By Patrick Allitt, Emory University
In 1896, the Democrats suffered a split between the “gold bugs” and the “free silver” Democrats. The leader of the “free silver” Democrats was William Jennings Bryan, who, growing up in midwestern farm country, recognized that the Populist farmers’ complaints were real. And, so, he ran for the 1896 presidential election.
Bryan’s ‘Cross of Gold’ Speech
In his acceptance speech of the Democratic nomination, Bryan made what became one of the most famous speeches in the whole of American history: The “Cross of Gold” speech.
Here’s what Bryan said as he accepted the Democratic nomination for president. “I come to speak to you in defense of a cause as holy as the cause of liberty: The cause of humanity.” He declared that he spoke for the poor farmer, the poor miner and the industrial laborer, and not for the “plutocrats”, in other words, not for the men of great wealth.
Bryan said, “It is for these we speak. We do not come as aggressors. Ours is not a war of conquest. We are fighting in defense of our homes, our families, and our posterity. We have petitioned, and our petitions have been scorned. We have entreated, and our entreaties have been disregarded. We have begged, and they have mocked when our calamity came. We beg no longer. We entreat no more. We petition no more. We defy them. We shall answer their demands for a gold standard by saying to them, ‘You shall not press down upon the brow of labor this crown of thorns. You shall not crucify mankind upon a cross of gold.’”
In other words, he was using evangelical rhetoric and the very vivid imagery of Jesus’s crucifixion to say that the gold standard for the currency is like the cross on which Jesus was crucified. Bryan himself was an evangelical Christian, and a very effective one.
This is a transcript from the video series A History of the United States, 2nd Edition. Watch it now, on Wondrium.
Divide among the Populists
For the Populists, the fact that the Democrats had adopted one of their key issues brought on a crisis. When their convention in the summer of 1896, there was a split in the Populist ranks as well.
Some of them took the view now that the Democrats favor a free silver policy, they should put their electoral weight behind them, so that Bryan can win. Others, though, continued to believe that because silver is only one of the many issues that they have got to be concerned about, and for them to vote Democratic would mean that most of their issues will be swept away by the other components of the Democratic Party.
Bryan: Democratic as well as Populist Candidate
A long deadlock ensued at the Populists’ convention. In the end, they made a very awkward compromise position. They did choose William Jennings Bryan as their presidential candidate, but they chose a different running mate for him, Tom Watson of Georgia, the man who’d been trying to bridge the racial divide inside southern farm politics.
The election of 1896 was, therefore, an extremely anomalous one, because voters had the opportunity to vote either for William McKinley of the Republican Party, or William Jennings Bryan, the Democratic candidate, or William Jennings Bryan, the Populist candidate. However, votes cast for him as a Democrat wouldn’t be tallied up along with votes cast for him as a Populist; they were separate.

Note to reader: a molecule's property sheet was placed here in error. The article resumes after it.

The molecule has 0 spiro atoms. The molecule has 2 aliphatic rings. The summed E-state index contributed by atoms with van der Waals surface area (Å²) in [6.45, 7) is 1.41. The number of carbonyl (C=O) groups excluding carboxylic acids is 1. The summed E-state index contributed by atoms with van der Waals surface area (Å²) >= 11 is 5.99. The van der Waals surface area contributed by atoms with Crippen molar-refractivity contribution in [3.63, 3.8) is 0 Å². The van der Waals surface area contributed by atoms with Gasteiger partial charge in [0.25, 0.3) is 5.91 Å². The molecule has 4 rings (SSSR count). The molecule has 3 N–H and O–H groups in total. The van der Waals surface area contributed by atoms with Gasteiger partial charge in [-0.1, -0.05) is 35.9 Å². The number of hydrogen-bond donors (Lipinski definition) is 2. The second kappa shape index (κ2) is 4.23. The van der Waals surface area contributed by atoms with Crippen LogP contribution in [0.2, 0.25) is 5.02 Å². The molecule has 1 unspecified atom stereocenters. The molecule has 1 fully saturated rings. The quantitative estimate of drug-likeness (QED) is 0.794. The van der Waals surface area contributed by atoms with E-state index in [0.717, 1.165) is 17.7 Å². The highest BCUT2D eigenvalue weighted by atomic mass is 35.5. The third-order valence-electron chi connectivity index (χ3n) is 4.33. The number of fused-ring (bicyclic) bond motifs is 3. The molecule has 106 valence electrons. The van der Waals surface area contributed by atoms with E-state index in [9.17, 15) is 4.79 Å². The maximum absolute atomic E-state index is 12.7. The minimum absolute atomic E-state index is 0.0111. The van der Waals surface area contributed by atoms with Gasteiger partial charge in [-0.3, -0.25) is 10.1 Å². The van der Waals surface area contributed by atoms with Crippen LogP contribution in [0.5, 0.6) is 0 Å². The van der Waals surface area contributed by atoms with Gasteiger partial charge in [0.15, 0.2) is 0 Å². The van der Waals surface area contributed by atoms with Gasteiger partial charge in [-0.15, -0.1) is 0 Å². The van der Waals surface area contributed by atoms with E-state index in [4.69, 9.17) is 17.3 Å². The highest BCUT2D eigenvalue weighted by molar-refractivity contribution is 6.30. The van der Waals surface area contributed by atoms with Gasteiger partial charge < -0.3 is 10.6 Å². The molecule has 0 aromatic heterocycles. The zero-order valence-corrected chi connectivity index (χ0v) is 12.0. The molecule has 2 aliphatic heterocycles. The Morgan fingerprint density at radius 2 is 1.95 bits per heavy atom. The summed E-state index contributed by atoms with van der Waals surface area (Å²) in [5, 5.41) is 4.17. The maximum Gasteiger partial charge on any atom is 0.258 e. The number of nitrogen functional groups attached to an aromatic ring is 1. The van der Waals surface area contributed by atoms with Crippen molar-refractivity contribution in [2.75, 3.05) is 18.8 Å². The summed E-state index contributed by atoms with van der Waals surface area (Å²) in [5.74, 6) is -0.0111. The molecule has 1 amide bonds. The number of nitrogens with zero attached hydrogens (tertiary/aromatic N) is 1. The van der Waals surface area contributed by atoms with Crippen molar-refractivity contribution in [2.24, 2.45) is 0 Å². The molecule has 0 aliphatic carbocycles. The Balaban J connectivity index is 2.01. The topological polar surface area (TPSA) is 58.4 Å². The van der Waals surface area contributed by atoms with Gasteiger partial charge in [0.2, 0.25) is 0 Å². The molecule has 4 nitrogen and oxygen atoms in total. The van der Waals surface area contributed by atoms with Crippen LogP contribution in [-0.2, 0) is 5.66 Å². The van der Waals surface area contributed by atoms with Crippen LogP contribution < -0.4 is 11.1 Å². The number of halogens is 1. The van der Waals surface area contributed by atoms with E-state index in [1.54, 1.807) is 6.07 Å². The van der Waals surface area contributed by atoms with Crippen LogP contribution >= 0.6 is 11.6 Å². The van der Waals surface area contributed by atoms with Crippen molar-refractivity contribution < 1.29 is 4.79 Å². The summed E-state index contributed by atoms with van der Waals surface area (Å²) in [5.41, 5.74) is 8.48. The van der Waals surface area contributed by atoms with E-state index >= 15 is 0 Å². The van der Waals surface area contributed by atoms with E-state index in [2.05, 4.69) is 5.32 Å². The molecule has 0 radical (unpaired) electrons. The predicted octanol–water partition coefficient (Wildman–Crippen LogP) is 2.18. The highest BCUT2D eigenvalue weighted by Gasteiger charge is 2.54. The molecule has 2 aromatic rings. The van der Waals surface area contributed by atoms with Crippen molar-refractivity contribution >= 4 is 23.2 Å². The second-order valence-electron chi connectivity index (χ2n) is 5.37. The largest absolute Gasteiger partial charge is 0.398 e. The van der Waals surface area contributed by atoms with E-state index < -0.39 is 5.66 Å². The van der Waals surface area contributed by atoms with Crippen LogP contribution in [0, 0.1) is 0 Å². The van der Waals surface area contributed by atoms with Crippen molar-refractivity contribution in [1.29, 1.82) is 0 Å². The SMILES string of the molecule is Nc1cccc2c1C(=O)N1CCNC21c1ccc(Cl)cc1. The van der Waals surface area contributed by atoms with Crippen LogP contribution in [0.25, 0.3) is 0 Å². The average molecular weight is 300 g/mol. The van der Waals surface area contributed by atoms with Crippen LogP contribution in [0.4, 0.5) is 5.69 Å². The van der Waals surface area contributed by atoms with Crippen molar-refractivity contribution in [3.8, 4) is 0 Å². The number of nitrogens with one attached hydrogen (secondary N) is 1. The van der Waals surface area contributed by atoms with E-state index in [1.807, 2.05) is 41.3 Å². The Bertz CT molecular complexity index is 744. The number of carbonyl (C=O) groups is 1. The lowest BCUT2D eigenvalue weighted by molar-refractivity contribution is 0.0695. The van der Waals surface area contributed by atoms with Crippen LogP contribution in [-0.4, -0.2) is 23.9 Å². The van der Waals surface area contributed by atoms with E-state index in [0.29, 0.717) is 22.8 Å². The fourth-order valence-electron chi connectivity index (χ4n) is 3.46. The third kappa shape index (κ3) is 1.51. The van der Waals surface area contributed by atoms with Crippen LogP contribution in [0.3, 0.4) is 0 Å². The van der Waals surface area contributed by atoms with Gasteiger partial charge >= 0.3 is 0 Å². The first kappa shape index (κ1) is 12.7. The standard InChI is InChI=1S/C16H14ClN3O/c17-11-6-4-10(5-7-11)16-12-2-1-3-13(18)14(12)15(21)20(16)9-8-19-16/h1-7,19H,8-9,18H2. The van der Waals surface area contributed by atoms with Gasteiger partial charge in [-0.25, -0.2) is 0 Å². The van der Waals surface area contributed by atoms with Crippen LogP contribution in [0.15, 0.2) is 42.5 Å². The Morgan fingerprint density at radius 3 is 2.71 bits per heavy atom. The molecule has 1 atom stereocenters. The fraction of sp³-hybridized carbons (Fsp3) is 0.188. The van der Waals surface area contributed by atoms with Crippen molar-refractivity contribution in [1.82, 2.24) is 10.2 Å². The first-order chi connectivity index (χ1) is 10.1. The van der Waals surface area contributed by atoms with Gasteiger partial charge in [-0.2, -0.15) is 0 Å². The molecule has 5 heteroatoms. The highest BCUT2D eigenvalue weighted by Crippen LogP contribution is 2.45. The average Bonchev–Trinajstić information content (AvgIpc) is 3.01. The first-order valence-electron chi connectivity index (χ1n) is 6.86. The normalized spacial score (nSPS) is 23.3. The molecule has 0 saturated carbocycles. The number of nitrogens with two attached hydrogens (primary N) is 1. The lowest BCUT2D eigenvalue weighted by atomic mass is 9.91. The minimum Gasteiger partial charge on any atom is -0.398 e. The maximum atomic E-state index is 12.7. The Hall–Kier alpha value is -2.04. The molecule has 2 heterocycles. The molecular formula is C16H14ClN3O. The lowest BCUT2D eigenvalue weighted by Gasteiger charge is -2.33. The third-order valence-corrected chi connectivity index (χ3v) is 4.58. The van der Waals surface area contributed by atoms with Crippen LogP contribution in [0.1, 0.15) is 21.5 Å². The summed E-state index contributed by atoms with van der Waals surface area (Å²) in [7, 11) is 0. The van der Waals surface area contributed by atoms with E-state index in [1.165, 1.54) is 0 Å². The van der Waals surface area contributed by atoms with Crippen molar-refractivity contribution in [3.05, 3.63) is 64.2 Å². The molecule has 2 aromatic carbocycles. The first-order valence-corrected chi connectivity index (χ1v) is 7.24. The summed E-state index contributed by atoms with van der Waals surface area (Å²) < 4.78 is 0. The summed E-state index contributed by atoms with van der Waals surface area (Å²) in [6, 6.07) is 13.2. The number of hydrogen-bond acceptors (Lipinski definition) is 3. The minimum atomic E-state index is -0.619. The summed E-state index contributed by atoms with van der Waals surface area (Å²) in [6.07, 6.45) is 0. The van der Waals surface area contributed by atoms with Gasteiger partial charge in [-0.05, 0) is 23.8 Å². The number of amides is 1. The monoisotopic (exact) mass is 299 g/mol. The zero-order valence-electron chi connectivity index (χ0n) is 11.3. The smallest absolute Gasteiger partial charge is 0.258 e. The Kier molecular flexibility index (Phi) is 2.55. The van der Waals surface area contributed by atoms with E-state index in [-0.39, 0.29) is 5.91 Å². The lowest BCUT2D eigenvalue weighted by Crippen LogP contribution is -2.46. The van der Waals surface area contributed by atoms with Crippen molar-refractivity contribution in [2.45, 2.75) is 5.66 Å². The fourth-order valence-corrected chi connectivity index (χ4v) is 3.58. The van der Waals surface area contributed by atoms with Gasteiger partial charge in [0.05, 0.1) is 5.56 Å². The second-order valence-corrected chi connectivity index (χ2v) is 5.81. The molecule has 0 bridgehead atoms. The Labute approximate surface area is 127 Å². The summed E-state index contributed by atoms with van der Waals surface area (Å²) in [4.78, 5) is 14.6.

The Anomalous Election of 1896
Another thing that made it so anomalous was that Bryan himself, even though he was the Populists’ presidential candidate, disavowed the nomination. He did not want it, because he was running on behalf of the Democratic Party. Well, a foreseeable outcome to the election was this—the farmers’ vote was split between Democrats and Populists, and the Republican candidate, William McKinley, won the election on behalf of a “sound money” policy.
Populism really failed because it was never able to overcome the great gulf between the farmers—who would have benefited from an inflationary policy—and the industrial workers; that is, the consumers’ dependence on wages, who benefited from falling prices and didn’t want inflation that would have hurt them.
The Wizard of Oz: Allegory on the 1896 Election
Just after the election of 1896, a novel was written and published at the very end of the century that became a great American classic—Frank Baum’s The Wizard of Oz. It’s an allegory of what had happened in the election of 1896. It’s a gray, bleak, miserable landscape—the harshness of the farmer’s lot. It isn’t until Dorothy, the farm girl, goes to the land of Oz that the film breaks into color.
The prose of the novel is the same way. The Tin Man is the industrial worker who lacks a heart. The Scarecrow is a representation of the farmer. The Lion—with lots of roar, lots of great rhetoric, but no real bravery—is William Jennings Bryan. The Wizard of Oz himself—who seems mighty at first, but is actually just a little guy behind the scenes—is McKinley himself, the man who’d won the election.
Therefore, The Wizard of Oz—although now most of its admirers don’t know anything at all about the Populist politics of the 1890s—began as an allegory of what had happened in that election.
Common Questions about William J. Bryan’s Run at the 1896 Presidential Election
Some of the Populists took the view that the Democrats favor a free silver policy, they should put their electoral weight behind them, so that William J. Bryan could win. Others, though, continued to believe that because silver is only one of the many issues that they have got to be concerned about, and for them to vote Democratic would mean that most of their issues will be swept away by the other components of the Democratic Party. This eventually led to a split.
Frank Baum’s The Wizard of Oz is an allegory of what had happened in the election of 1896.
William McKinley won the election of 1896.